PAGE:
As you can see, I don't really have the answers here. I just thought I would offer some insight and maybe help someone understand the environment you are dealing with a little better.
I agree with the poster who mentioned the book, "I Love a Cop." Read it.
He joined the corrections 10 years ago--12 years after he had to retire from the PD. The prison he now works in is a cesspool of infidelity and corruption but he jumped into his As with both eyes open--no one made him do it.
rottenkitty--I cannot visit him at work; it is not allowed, and he is not allowed a meal break. They have to eat on duty when the opportunity presents itself, which does not alway happen. He rarely socialized with his coworkers--he claimed that he had no respect for most of them. His downfall was his need for stroking, which he received from the nurses--he works in the prison hospital. He is a KISA. He has subsequently become involved with his supervisor (now former supervisor; she has changed shifts.)
He is broken, and it's not because of the jobs.
He swears his OW was transferred and I have no way of verifying this, other than asking her myself (which I WILL NOT do.) It causes me lots of sleepless nights, but since he is SO transparent about EVERYTHING, I have to believe him, but it's so hard.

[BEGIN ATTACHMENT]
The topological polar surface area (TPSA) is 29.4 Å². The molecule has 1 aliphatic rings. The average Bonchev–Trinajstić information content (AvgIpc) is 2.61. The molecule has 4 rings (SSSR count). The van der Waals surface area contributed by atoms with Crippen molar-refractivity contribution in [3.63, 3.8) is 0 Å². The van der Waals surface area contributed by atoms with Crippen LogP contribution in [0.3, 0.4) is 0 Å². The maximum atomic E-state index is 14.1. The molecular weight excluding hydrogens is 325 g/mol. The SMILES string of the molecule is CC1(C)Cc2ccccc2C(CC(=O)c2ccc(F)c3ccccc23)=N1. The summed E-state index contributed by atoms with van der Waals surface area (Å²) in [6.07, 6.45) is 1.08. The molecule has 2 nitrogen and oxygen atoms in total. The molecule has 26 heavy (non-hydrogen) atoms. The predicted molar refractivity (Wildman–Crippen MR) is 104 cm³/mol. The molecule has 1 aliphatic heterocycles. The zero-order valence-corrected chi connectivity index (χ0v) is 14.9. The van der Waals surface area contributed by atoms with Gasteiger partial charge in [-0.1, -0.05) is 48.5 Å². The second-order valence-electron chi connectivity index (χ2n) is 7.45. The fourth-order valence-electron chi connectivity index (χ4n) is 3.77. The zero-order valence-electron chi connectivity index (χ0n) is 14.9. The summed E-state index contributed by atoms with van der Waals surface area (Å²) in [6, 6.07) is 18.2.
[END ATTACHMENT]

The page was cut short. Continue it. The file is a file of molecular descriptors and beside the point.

I'd love to walk away
And pull myself out of the rain
But I cant leave without you
I'd love to live without
The constant fear and endless doubt
But I can't live without you
[This message edited by mplpmom at 9:07 PM, April 1st (Thursday)]
A WIDOW came to our S-Anon 12 step group (for partners of sex addicts) and found out her beloved PO husband of 25 years died of a heart attack while f-ing a stripper/prostitute... he'd been over-doing his viagra, also...she had NO IDEA he was lying and had this doubl life...
How hideous is that!? And she had no idea what to do w/ her anger/grief, as she couldn't confront a dead man!
He's having surgery on an injury gotten on the job. I pray every night for 3 quarters, and so does he because he knows how desperately I need him out of that environment.
Thanks for asking.
Did your stbxwh have an A with a coworker?
At least your H is trying to find his way back.
Allgoodnamesgone summed it up pretty well above. Zero accountability - unlimited opportunity. Plus a whole team who have your back and would cover for you no matter what.
[This message edited by mplpmom at 9:26 PM, April 1st (Thursday)]
I KWYM about the job; it's very difficult to be a LEO's spouse; I used to equate it to emotional blackmail. You can never let them leave the house when you are angry because you don't know if you'll ever see them again.